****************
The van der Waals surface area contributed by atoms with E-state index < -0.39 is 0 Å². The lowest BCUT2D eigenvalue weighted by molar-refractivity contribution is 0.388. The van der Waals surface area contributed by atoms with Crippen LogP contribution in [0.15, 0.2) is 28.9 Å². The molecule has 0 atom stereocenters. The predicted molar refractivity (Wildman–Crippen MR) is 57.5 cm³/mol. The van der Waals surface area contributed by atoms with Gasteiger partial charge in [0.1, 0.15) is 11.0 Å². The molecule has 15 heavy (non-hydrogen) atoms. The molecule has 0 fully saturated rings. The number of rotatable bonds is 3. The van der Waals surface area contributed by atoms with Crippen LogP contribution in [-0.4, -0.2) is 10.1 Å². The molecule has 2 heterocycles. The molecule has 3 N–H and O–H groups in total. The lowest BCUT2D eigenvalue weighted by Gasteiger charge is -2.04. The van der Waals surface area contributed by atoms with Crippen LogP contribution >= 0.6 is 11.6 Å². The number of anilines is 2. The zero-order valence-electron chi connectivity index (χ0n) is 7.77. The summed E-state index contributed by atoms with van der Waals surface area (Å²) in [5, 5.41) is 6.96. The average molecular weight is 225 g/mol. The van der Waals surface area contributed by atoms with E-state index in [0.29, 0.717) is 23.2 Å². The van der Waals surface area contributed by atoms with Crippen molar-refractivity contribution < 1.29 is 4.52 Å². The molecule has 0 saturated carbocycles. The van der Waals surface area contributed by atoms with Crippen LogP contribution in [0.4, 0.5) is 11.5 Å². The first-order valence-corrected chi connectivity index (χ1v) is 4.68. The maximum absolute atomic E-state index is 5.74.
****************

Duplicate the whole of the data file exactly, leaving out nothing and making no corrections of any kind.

The van der Waals surface area contributed by atoms with E-state index < -0.39 is 0 Å². The lowest BCUT2D eigenvalue weighted by molar-refractivity contribution is 0.388. The van der Waals surface area contributed by atoms with Crippen LogP contribution in [0.15, 0.2) is 28.9 Å². The molecule has 0 atom stereocenters. The predicted molar refractivity (Wildman–Crippen MR) is 57.5 cm³/mol. The van der Waals surface area contributed by atoms with Gasteiger partial charge in [0.1, 0.15) is 11.0 Å². The molecule has 15 heavy (non-hydrogen) atoms. The molecule has 0 fully saturated rings. The number of rotatable bonds is 3. The van der Waals surface area contributed by atoms with Crippen LogP contribution in [-0.4, -0.2) is 10.1 Å². The molecule has 2 heterocycles. The molecule has 3 N–H and O–H groups in total. The lowest BCUT2D eigenvalue weighted by Gasteiger charge is -2.04. The van der Waals surface area contributed by atoms with Crippen LogP contribution >= 0.6 is 11.6 Å². The number of anilines is 2. The zero-order valence-electron chi connectivity index (χ0n) is 7.77. The summed E-state index contributed by atoms with van der Waals surface area (Å²) in [5, 5.41) is 6.96. The average molecular weight is 225 g/mol. The van der Waals surface area contributed by atoms with E-state index in [0.29, 0.717) is 23.2 Å². The van der Waals surface area contributed by atoms with Crippen molar-refractivity contribution < 1.29 is 4.52 Å². The molecule has 0 saturated carbocycles. The van der Waals surface area contributed by atoms with Crippen LogP contribution in [0.4, 0.5) is 11.5 Å². The first-order valence-corrected chi connectivity index (χ1v) is 4.68. The maximum absolute atomic E-state index is 5.74.